Robert M. Young
Starring
Bruce Davison, José Pérez, Nathan George, Don Blakely, Tony DiBenedetto, Shawn Elliott, Tito Goya, Joseph Carberry, Bob Maroff, Keith Davis, Luis Guzmán
Origin of Film
USA
Genre(s) of Film
Bruce Davison, José Pérez, Nathan George, Don Blakely, Tony DiBenedetto, Shawn Elliott, Tito Goya, Joseph Carberry, Bob Maroff, Keith Davis, Luis Guzmán,
Type of Poster
One sheet
Style of Poster
--
Origin of Poster
USA
Year of Poster
1977
Designer
LSC&P Design Group Inc
Artist
--
Size (inches)
28" x 42"
SS or DS
SS
NSS #
--
Tagline
"Jesus help me, cause man won't."

A striking design features on this US one sheet for the little-seen 1977 film Short Eyes, which is based on the Miguel Piñero play of the same name and was directed by Robert M. Young. The lead is played by Bruce Davison, one of the all-time classic ‘that guy’ character actors. The film sounds like a pretty tough watch if its Wikipedia description is anything to go by:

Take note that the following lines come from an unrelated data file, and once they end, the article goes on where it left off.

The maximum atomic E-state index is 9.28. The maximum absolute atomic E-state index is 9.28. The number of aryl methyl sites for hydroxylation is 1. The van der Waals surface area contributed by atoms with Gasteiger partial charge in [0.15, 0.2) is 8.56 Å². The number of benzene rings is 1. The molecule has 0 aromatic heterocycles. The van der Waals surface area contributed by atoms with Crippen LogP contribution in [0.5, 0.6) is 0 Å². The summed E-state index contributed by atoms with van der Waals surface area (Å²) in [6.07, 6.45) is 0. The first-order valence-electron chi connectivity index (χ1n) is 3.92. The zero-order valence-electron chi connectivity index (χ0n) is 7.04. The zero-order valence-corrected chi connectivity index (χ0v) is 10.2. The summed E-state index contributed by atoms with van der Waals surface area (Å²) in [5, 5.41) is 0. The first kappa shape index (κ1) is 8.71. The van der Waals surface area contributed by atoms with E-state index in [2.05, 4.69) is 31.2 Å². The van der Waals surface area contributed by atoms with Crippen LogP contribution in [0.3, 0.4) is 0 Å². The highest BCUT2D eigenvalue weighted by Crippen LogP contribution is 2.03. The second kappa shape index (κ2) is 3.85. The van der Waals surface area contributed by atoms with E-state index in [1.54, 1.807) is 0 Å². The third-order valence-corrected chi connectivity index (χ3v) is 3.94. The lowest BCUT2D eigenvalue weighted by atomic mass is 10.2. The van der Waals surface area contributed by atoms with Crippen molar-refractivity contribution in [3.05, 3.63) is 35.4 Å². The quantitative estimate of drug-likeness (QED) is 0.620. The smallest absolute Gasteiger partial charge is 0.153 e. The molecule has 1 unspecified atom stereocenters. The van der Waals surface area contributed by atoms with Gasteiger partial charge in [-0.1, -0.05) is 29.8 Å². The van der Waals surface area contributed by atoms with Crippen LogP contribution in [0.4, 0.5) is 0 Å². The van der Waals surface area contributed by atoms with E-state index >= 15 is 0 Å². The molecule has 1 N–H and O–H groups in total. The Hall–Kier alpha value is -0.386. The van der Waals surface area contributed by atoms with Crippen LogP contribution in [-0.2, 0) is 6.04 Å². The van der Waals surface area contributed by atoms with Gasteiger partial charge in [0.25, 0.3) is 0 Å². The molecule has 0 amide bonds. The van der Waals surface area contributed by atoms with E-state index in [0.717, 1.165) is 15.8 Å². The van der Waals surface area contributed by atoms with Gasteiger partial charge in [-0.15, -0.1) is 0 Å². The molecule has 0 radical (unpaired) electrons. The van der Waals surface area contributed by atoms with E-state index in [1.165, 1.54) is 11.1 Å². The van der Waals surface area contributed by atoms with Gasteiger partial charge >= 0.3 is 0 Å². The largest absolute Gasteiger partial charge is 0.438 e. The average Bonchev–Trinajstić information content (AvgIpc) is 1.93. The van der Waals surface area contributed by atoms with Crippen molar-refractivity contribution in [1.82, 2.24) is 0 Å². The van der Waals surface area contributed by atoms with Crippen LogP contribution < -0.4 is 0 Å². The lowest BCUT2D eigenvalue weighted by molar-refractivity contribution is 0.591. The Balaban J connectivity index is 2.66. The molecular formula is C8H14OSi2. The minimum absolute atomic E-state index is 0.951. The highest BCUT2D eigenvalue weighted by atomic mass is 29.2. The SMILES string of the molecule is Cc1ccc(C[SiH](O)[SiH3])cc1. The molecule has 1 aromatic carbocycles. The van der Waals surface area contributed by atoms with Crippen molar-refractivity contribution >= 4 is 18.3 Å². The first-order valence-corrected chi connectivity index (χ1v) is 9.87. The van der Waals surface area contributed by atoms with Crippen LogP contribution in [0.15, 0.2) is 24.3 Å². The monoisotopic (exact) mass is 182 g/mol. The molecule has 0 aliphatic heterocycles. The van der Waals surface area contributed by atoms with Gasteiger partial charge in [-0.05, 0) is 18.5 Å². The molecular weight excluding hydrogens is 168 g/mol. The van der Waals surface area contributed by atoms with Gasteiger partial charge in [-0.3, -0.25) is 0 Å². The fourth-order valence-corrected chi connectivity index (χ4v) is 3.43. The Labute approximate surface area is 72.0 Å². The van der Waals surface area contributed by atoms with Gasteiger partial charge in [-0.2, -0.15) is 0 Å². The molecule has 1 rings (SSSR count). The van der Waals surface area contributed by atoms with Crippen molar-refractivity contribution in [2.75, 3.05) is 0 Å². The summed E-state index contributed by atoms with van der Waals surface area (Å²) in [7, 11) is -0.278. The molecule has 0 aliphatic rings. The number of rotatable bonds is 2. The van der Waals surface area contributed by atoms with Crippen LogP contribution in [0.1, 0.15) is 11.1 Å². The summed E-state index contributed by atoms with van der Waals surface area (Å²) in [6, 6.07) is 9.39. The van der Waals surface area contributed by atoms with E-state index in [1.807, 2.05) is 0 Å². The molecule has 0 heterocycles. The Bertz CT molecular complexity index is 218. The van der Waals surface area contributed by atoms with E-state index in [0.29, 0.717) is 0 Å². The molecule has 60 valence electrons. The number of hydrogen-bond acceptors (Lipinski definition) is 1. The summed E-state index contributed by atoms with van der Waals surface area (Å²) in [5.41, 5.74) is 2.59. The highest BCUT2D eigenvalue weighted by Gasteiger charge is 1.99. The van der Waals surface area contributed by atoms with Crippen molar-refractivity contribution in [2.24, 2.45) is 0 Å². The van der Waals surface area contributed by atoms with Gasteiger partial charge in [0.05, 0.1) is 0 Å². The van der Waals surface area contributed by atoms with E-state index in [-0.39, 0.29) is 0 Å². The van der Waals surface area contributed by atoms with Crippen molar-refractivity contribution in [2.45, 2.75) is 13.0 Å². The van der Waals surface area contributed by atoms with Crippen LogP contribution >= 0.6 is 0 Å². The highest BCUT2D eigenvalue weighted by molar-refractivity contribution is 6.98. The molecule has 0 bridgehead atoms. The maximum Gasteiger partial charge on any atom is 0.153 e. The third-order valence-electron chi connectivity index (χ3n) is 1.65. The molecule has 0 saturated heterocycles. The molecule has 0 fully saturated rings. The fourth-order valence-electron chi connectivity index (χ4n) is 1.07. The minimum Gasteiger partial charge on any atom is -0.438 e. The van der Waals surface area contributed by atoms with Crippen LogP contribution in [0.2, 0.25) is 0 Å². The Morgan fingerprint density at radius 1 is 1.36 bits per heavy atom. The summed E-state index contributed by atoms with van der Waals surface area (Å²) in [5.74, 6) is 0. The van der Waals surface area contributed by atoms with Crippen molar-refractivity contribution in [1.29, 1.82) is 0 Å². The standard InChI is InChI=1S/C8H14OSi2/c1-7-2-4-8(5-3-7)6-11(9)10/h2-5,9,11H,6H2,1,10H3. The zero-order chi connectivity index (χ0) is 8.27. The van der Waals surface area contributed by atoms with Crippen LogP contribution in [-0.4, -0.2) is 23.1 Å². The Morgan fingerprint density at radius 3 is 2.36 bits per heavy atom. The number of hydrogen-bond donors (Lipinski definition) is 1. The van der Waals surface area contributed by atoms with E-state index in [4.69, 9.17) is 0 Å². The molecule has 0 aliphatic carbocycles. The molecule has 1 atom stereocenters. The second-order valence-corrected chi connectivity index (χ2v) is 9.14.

‘Short Eyes is set in an unnamed House of Detention in New York City, the prisoners of which are predominantly black or Puerto Rican. One day, a new prisoner is brought in: Clark Davis, a young, middle-class white man accused of raping a young girl. His fellow prisoners immediately turn on him —pedophiles are considered the lowest form of prison life — except for Juan, one of the institution’s older prisoners, who treats him with dignity. While Davis insists he doesn’t remember raping the girl, he admits that he has molested several other children.’

Despite the subject matter it was reviewed well on release and was praised for its realistic depiction of prison life. The film was recently released on blu-ray should you wish to check it out.